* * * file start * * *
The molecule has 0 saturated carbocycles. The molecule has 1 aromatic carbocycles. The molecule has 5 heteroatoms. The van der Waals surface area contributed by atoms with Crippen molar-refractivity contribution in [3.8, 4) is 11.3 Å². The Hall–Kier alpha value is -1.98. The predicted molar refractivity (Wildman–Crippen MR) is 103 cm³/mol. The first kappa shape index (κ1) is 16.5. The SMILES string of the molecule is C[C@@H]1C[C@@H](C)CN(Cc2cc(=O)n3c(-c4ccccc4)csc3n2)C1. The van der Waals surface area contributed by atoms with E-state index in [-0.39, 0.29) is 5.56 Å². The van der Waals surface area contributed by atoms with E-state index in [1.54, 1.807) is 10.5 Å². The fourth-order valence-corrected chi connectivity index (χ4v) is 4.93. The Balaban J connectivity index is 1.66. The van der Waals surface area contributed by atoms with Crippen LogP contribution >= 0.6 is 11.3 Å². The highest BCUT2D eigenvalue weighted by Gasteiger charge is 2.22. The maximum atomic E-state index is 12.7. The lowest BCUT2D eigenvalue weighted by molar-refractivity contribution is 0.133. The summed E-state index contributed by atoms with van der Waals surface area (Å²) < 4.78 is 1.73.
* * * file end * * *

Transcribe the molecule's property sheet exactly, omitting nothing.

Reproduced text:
The molecule has 0 saturated carbocycles. The molecule has 1 aromatic carbocycles. The molecule has 5 heteroatoms. The van der Waals surface area contributed by atoms with Crippen molar-refractivity contribution in [3.8, 4) is 11.3 Å². The Hall–Kier alpha value is -1.98. The predicted molar refractivity (Wildman–Crippen MR) is 103 cm³/mol. The first kappa shape index (κ1) is 16.5. The SMILES string of the molecule is C[C@@H]1C[C@@H](C)CN(Cc2cc(=O)n3c(-c4ccccc4)csc3n2)C1. The van der Waals surface area contributed by atoms with E-state index in [-0.39, 0.29) is 5.56 Å². The van der Waals surface area contributed by atoms with E-state index in [1.54, 1.807) is 10.5 Å². The fourth-order valence-corrected chi connectivity index (χ4v) is 4.93. The Balaban J connectivity index is 1.66. The van der Waals surface area contributed by atoms with Crippen LogP contribution >= 0.6 is 11.3 Å². The highest BCUT2D eigenvalue weighted by Gasteiger charge is 2.22. The maximum atomic E-state index is 12.7. The lowest BCUT2D eigenvalue weighted by molar-refractivity contribution is 0.133. The summed E-state index contributed by atoms with van der Waals surface area (Å²) < 4.78 is 1.73.